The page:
Theft by Finding
By David Sedaris
'He's like an American Alan Bennett, in that his own fastidiousness becomes the joke, as per the taxi encounter, or his diary entry about waiting interminably in a coffee-bar queue' Brian Logan, Guardian review of An Evening with David Sedaris. The point is to find out who you are and to be true to that person. Because so often you can't. Won't people turn away if they know the real me? you wonder. The me that hates my own child, that put my perfectly healthy dog to sleep? The me who thinks, deep down, that maybe The Wire was overrated?For nearly four decades, David Sedaris has faithfully kept a diary in which he records his thoughts and observations on the odd and funny events he witnesses. Anyone who has attended a live Sedaris event knows that his diary readings are often among the most joyful parts of the evening. But never before have they been available in print. Now, in Theft by Finding, Sedaris brings us his favorite entries. From the family home in Ralegh, North Carolina, we follow Sedaris as he sets out to make his way in the world. As an art student and then teacher in Chicago he works at a succession of very odd jobs, meeting even odder people, before moving to New York to pursue a career as a writer - where instead he very quickly lands a job in Macy's department store as an elf in Santaland... Tender, hilarious, illuminating, and endlessly captivating, Theft by Finding offers a rare look into the mind of one of our generation's greatest comic geniuses.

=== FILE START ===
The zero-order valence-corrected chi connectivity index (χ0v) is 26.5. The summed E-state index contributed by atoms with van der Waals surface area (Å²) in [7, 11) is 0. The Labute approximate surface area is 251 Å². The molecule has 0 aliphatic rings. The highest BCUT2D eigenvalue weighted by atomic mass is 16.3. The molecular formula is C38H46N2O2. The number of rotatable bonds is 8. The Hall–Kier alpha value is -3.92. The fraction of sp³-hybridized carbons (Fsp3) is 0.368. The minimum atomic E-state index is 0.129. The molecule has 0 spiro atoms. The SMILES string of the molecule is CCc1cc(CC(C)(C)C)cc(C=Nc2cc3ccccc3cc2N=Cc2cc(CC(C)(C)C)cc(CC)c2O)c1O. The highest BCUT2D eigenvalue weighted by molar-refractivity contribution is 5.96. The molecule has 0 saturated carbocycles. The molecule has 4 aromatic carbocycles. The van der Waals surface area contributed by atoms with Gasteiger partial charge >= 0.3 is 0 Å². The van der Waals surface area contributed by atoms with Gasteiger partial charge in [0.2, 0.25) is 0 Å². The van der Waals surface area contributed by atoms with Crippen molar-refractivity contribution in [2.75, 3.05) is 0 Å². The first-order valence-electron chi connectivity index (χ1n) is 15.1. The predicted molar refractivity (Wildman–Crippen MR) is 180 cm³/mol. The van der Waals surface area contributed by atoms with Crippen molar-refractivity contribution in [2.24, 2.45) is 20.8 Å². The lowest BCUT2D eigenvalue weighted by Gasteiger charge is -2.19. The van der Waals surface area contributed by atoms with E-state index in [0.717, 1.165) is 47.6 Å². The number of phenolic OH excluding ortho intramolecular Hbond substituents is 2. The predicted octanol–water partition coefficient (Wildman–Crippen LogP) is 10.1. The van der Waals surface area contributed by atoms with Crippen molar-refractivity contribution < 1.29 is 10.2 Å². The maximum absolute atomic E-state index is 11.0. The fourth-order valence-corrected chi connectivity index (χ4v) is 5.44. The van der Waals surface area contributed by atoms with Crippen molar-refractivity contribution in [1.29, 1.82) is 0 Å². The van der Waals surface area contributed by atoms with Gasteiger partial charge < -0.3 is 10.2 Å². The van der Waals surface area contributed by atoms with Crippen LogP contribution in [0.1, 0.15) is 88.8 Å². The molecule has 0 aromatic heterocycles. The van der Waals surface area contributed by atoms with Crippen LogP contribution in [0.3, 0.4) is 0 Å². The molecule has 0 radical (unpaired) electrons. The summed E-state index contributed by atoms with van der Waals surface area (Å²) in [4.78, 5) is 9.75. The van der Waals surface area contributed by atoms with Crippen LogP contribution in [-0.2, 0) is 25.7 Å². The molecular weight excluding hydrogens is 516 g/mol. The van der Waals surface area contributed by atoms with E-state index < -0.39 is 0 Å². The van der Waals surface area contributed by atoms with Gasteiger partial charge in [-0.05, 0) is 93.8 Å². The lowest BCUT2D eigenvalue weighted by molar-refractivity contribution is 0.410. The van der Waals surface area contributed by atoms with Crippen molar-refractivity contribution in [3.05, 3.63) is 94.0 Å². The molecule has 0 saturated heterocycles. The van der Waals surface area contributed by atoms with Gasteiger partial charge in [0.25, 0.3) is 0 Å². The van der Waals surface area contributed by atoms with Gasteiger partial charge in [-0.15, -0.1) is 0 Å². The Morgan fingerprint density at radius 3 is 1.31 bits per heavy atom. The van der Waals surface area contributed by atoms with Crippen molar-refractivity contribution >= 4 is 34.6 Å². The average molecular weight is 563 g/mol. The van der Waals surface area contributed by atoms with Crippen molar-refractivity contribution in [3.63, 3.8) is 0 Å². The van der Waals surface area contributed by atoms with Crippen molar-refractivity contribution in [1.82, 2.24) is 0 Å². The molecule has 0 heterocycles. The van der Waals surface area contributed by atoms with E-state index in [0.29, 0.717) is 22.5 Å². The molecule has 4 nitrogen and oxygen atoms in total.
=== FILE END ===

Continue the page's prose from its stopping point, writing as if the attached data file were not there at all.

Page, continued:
This Other Eden
By Emma Gieben-Gamal, Andrea Wulf
THIS OTHER EDEN is a captivating narrative of seven great gardens, beautiful canvases that represent not just pleasure grounds but a country's evolution. Showpieces of grand design, they are also barometers of social change; lasting reflections of intellectual endeavour, of religion and philosophy, science and technology, art and literature. From Robert Cecil's garden at Hatfield House, conceived by the famous botanist and plant-collector John Tradescant, who travelled widely to seek out unusual specimens, to Capability Brown, who 'improved' upon nature to create the archetypal English parkland; from Joseph Paxton, whose engineering feats at Chatsworth mirrored the great Victorian age of technology, to Getrude Jekyll, who turned back to nature and designed the English cottage garden renowned the world over, this beautifully illustrated book will join the ranks of other bestselling cultural histories of the garden such as Anna Pavord's THE TULIP and Simon Schama's THE EMBARRASSMENT OF RICHES.
Them And Us
By Will Hutton
The suddenness and depth of the recession has raised questions about the workability of capitalism not seen since the 1930s. One of the constraints on recovery is the growing belief that if the old model did not work there is no new one on offer. This book sets out to provide one, arguing that reconstructing a bust financial system is not just a technical question. It cannot be done without a wholescale revision of the wider system and values on which it is based. And fairness must be placed at the heart of the new capitalism for society's future wellbeing.Will Hutton's new book musters brilliant, convincing arguments which will lend favour on both right and left. It is set to be a book which captures the mood of the moment in the same way that THE STATE WE'RE IN did.